World Library  
Flag as Inappropriate
Email this Article

Colosse

 

Colosse


Colossae or Colosse (also known as Chonae or Kona; Greek: Κολοσσαί, Χωναί/Χῶναι), was an ancient city of Phrygia, on the Lycus, which is a tributary of the Maeander River. It was situated about 12 miles South East of Laodicea, and near the great road from Ephesus to the Euphrates. The site, located near the modern town of Honaz in Turkey, has never been excavated.

History

In 396 BC, during the Persian Wars, the satrap Tissaphernes was lured to Colossae and slain by an agent of the party of Cyrus the Younger. Pliny tells that the wool of Colossae gave its name (colossinus) to the colour of the cyclamen flower. During the Hellenistic period, the town was of some mercantile importance, although by the 1st century it had dwindled greatly in size and significance.

It does not appear that 4:12).

This town fell into decay (possibly due to an earthquake) and the Byzantine town of Chonæ occupied a site near its ruins. A look at the classical, Byzantine, and otherwise medieval literature mentioning the site reveals a name change for part or all of Colossae to Cona or Chonae. The town was the birthplace of the Byzantine Greek writers Nicetas and Michael Choniates. In 1206–1230, it was ruled by Manuel Maurozomes.

Chonæ was made an archbishopric about 858-60, and in some later episcopal notices appears as a metropolis.[1]

Miracle of the Archangel Michael

In Byzantine and Russian art, the theme of the Miracle of the Archangel Michael at Chonae (Τὸ ἐν Χωναῖς/Χῶναις Θαῦμα τοῦ Ἀρχαγγέλου Μιχαήλ) is intimately linked with the site. Eastern Orthodox tradition tells that the pagans directed the stream of a river against the sanctuary of St. Michael there to destroy it, but Michael the Archangel appeared and split the rock by lightning to give a new bed to the stream, diverting the flow away from the church and sanctifying forever the waters which came from the gorge. The Orthodox celebrate a feast in commemoration of this event on 6 September. The Monastery of the Miracle (Chudov Monastery) in the Moscow Kremlin, where the Russian Tsars were baptized, was dedicated to the Feast of the Miracle at Kona.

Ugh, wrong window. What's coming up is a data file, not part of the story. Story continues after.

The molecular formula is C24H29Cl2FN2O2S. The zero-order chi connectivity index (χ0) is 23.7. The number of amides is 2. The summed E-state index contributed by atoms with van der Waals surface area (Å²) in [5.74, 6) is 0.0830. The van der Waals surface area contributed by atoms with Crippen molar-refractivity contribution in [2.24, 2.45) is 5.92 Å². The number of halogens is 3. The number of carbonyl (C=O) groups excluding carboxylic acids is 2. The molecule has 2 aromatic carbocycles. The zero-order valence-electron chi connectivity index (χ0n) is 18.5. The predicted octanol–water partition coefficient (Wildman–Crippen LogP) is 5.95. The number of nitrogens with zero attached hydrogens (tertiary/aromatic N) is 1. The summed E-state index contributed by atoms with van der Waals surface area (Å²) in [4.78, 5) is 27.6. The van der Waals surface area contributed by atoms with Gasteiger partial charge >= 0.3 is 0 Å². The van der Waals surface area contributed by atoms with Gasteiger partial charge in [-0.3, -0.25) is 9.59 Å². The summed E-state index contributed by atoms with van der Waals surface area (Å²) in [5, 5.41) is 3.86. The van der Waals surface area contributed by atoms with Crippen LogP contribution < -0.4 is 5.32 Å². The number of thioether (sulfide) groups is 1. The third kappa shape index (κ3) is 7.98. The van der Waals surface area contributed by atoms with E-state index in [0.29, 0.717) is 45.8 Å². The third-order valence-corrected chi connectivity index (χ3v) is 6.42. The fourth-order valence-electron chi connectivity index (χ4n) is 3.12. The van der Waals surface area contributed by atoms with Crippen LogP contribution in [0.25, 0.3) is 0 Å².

The 5th- to 7th-century texts that refer to the miracle at Chonae formed the basis of specific paradigms for "properly approaching" angelic intermediaries for more effective prayers within the Christian culture.[2]

Notes

References

  • Easton's Bible Dictionary, 1897.
  • Bennett, Andrew Lloyd. "Archaeology From Art: Investigating Colossae and the Miracle of the Archangel Michael at Kona." Near East Archaeological Society Bulletin 50 (2005):15-26.

External links

  • Map and pictures of ruins
  • synaxarion
  • St. Nikolai Velimirovich

Coordinates: 37°47′16.18″N 29°15′41.55″E / 37.7878278°N 29.2615417°E / 37.7878278; 29.2615417

This article was sourced from Creative Commons Attribution-ShareAlike License; additional terms may apply. World Heritage Encyclopedia content is assembled from numerous content providers, Open Access Publishing, and in compliance with The Fair Access to Science and Technology Research Act (FASTR), Wikimedia Foundation, Inc., Public Library of Science, The Encyclopedia of Life, Open Book Publishers (OBP), PubMed, U.S. National Library of Medicine, National Center for Biotechnology Information, U.S. National Library of Medicine, National Institutes of Health (NIH), U.S. Department of Health & Human Services, and USA.gov, which sources content from all federal, state, local, tribal, and territorial government publication portals (.gov, .mil, .edu). Funding for USA.gov and content contributors is made possible from the U.S. Congress, E-Government Act of 2002.
 
Crowd sourced content that is contributed to World Heritage Encyclopedia is peer reviewed and edited by our editorial staff to ensure quality scholarly research articles.
 
By using this site, you agree to the Terms of Use and Privacy Policy. World Heritage Encyclopedia™ is a registered trademark of the World Public Library Association, a non-profit organization.
 


Copyright © World Library Foundation. All rights reserved. eBooks from Project Gutenberg are sponsored by the World Library Foundation,
a 501c(4) Member's Support Non-Profit Organization, and is NOT affiliated with any governmental agency or department.